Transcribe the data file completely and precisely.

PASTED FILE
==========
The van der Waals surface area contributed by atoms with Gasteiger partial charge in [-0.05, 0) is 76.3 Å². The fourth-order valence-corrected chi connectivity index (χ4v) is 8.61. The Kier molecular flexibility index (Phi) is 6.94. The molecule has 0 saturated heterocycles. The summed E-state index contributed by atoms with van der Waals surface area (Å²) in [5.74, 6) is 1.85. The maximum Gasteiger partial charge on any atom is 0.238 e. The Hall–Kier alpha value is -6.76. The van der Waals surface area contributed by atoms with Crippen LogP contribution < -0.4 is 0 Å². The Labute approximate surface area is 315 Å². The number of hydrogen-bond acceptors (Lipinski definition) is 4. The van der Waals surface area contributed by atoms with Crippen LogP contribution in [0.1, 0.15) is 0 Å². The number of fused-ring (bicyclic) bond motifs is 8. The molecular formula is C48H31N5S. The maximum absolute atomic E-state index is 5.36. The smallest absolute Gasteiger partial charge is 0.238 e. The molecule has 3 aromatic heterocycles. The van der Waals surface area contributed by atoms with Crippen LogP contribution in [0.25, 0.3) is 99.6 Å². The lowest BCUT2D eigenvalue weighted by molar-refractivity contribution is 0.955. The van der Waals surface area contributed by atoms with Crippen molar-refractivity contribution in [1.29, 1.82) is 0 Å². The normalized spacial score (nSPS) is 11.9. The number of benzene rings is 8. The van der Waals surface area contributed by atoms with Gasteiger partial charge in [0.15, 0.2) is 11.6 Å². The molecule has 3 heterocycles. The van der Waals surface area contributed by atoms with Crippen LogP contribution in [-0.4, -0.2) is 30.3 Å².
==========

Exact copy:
The van der Waals surface area contributed by atoms with Gasteiger partial charge in [-0.05, 0) is 76.3 Å². The fourth-order valence-corrected chi connectivity index (χ4v) is 8.61. The Kier molecular flexibility index (Phi) is 6.94. The molecule has 0 saturated heterocycles. The summed E-state index contributed by atoms with van der Waals surface area (Å²) in [5.74, 6) is 1.85. The maximum Gasteiger partial charge on any atom is 0.238 e. The Hall–Kier alpha value is -6.76. The van der Waals surface area contributed by atoms with Crippen LogP contribution < -0.4 is 0 Å². The Labute approximate surface area is 315 Å². The number of hydrogen-bond acceptors (Lipinski definition) is 4. The van der Waals surface area contributed by atoms with Crippen LogP contribution in [0.1, 0.15) is 0 Å². The number of fused-ring (bicyclic) bond motifs is 8. The molecular formula is C48H31N5S. The maximum absolute atomic E-state index is 5.36. The smallest absolute Gasteiger partial charge is 0.238 e. The molecule has 3 aromatic heterocycles. The van der Waals surface area contributed by atoms with Crippen LogP contribution in [0.25, 0.3) is 99.6 Å². The lowest BCUT2D eigenvalue weighted by molar-refractivity contribution is 0.955. The van der Waals surface area contributed by atoms with Crippen molar-refractivity contribution in [1.29, 1.82) is 0 Å². The normalized spacial score (nSPS) is 11.9. The number of benzene rings is 8. The van der Waals surface area contributed by atoms with Gasteiger partial charge in [0.15, 0.2) is 11.6 Å². The molecule has 3 heterocycles. The van der Waals surface area contributed by atoms with Crippen LogP contribution in [-0.4, -0.2) is 30.3 Å².